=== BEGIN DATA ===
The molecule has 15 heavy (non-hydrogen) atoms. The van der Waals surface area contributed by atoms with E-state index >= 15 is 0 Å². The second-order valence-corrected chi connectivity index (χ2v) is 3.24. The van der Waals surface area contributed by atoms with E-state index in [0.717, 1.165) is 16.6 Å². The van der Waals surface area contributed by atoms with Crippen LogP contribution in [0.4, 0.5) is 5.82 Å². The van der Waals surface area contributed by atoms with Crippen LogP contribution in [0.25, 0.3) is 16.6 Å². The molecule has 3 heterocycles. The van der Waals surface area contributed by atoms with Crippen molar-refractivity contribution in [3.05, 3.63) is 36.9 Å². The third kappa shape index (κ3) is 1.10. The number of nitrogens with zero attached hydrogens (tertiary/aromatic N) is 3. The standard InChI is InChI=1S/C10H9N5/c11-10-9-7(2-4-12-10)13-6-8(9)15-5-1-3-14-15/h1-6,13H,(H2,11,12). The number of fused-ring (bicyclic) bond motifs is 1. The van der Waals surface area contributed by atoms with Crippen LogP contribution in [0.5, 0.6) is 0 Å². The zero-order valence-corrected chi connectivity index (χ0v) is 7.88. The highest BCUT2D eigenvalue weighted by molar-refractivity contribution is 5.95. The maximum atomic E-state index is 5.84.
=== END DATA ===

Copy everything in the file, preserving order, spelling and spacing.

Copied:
The molecule has 15 heavy (non-hydrogen) atoms. The van der Waals surface area contributed by atoms with E-state index >= 15 is 0 Å². The second-order valence-corrected chi connectivity index (χ2v) is 3.24. The van der Waals surface area contributed by atoms with E-state index in [0.717, 1.165) is 16.6 Å². The van der Waals surface area contributed by atoms with Crippen LogP contribution in [0.4, 0.5) is 5.82 Å². The van der Waals surface area contributed by atoms with Crippen LogP contribution in [0.25, 0.3) is 16.6 Å². The molecule has 3 heterocycles. The van der Waals surface area contributed by atoms with Crippen molar-refractivity contribution in [3.05, 3.63) is 36.9 Å². The third kappa shape index (κ3) is 1.10. The number of nitrogens with zero attached hydrogens (tertiary/aromatic N) is 3. The standard InChI is InChI=1S/C10H9N5/c11-10-9-7(2-4-12-10)13-6-8(9)15-5-1-3-14-15/h1-6,13H,(H2,11,12). The number of fused-ring (bicyclic) bond motifs is 1. The van der Waals surface area contributed by atoms with Crippen LogP contribution in [0.5, 0.6) is 0 Å². The zero-order valence-corrected chi connectivity index (χ0v) is 7.88. The highest BCUT2D eigenvalue weighted by molar-refractivity contribution is 5.95. The maximum atomic E-state index is 5.84.